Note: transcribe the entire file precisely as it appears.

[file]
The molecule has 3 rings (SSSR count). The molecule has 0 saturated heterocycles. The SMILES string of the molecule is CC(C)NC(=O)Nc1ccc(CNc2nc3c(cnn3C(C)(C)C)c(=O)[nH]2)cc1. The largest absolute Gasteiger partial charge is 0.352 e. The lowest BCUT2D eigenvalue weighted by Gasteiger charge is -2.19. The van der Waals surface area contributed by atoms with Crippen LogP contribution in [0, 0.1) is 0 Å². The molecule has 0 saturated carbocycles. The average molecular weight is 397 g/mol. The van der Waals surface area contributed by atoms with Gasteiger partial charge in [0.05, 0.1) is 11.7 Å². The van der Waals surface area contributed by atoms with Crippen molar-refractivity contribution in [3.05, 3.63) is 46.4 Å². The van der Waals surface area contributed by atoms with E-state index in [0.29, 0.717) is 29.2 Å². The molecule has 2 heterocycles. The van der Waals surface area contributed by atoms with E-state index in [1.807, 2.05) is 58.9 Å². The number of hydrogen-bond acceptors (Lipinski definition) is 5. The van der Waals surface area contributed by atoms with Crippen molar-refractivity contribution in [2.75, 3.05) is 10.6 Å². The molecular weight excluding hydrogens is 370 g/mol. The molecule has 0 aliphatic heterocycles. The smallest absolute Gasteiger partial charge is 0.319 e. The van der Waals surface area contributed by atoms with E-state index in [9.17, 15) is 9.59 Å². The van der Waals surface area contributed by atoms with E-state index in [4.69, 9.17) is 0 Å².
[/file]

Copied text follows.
The molecule has 3 rings (SSSR count). The molecule has 0 saturated heterocycles. The SMILES string of the molecule is CC(C)NC(=O)Nc1ccc(CNc2nc3c(cnn3C(C)(C)C)c(=O)[nH]2)cc1. The largest absolute Gasteiger partial charge is 0.352 e. The lowest BCUT2D eigenvalue weighted by Gasteiger charge is -2.19. The van der Waals surface area contributed by atoms with Crippen LogP contribution in [0, 0.1) is 0 Å². The molecule has 0 saturated carbocycles. The average molecular weight is 397 g/mol. The van der Waals surface area contributed by atoms with Gasteiger partial charge in [0.05, 0.1) is 11.7 Å². The van der Waals surface area contributed by atoms with Crippen molar-refractivity contribution in [3.05, 3.63) is 46.4 Å². The van der Waals surface area contributed by atoms with E-state index in [0.29, 0.717) is 29.2 Å². The molecule has 2 heterocycles. The van der Waals surface area contributed by atoms with E-state index in [1.807, 2.05) is 58.9 Å². The number of hydrogen-bond acceptors (Lipinski definition) is 5. The van der Waals surface area contributed by atoms with Crippen molar-refractivity contribution in [2.75, 3.05) is 10.6 Å². The molecular weight excluding hydrogens is 370 g/mol. The molecule has 0 aliphatic heterocycles. The smallest absolute Gasteiger partial charge is 0.319 e. The van der Waals surface area contributed by atoms with E-state index in [9.17, 15) is 9.59 Å². The van der Waals surface area contributed by atoms with E-state index in [4.69, 9.17) is 0 Å².